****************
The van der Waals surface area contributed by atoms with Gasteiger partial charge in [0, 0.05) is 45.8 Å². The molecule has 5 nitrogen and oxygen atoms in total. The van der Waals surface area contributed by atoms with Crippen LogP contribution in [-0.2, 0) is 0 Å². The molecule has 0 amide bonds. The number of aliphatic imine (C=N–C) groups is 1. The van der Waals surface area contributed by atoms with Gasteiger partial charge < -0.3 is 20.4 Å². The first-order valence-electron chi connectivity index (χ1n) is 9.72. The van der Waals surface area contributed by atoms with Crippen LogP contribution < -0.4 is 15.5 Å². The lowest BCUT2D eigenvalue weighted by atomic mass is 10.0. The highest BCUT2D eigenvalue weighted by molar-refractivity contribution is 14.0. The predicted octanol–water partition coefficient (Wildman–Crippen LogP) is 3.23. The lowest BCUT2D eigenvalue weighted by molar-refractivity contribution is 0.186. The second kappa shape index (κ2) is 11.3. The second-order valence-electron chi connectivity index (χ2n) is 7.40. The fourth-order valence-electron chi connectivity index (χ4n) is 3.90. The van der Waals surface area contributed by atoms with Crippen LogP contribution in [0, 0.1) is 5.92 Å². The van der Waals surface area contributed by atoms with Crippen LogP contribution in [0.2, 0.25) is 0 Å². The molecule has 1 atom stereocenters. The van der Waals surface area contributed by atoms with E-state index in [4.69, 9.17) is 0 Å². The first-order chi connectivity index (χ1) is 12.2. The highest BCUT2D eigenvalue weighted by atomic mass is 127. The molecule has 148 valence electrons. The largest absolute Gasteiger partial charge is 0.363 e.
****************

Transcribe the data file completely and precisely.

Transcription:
The van der Waals surface area contributed by atoms with Gasteiger partial charge in [0, 0.05) is 45.8 Å². The molecule has 5 nitrogen and oxygen atoms in total. The van der Waals surface area contributed by atoms with Crippen LogP contribution in [-0.2, 0) is 0 Å². The molecule has 0 amide bonds. The number of aliphatic imine (C=N–C) groups is 1. The van der Waals surface area contributed by atoms with Gasteiger partial charge < -0.3 is 20.4 Å². The first-order valence-electron chi connectivity index (χ1n) is 9.72. The van der Waals surface area contributed by atoms with Crippen LogP contribution < -0.4 is 15.5 Å². The lowest BCUT2D eigenvalue weighted by atomic mass is 10.0. The highest BCUT2D eigenvalue weighted by molar-refractivity contribution is 14.0. The predicted octanol–water partition coefficient (Wildman–Crippen LogP) is 3.23. The lowest BCUT2D eigenvalue weighted by molar-refractivity contribution is 0.186. The second kappa shape index (κ2) is 11.3. The second-order valence-electron chi connectivity index (χ2n) is 7.40. The fourth-order valence-electron chi connectivity index (χ4n) is 3.90. The van der Waals surface area contributed by atoms with Crippen LogP contribution in [0, 0.1) is 5.92 Å². The van der Waals surface area contributed by atoms with Crippen LogP contribution in [0.2, 0.25) is 0 Å². The molecule has 1 atom stereocenters. The van der Waals surface area contributed by atoms with E-state index in [4.69, 9.17) is 0 Å². The first-order chi connectivity index (χ1) is 12.2. The highest BCUT2D eigenvalue weighted by atomic mass is 127. The molecule has 148 valence electrons. The largest absolute Gasteiger partial charge is 0.363 e.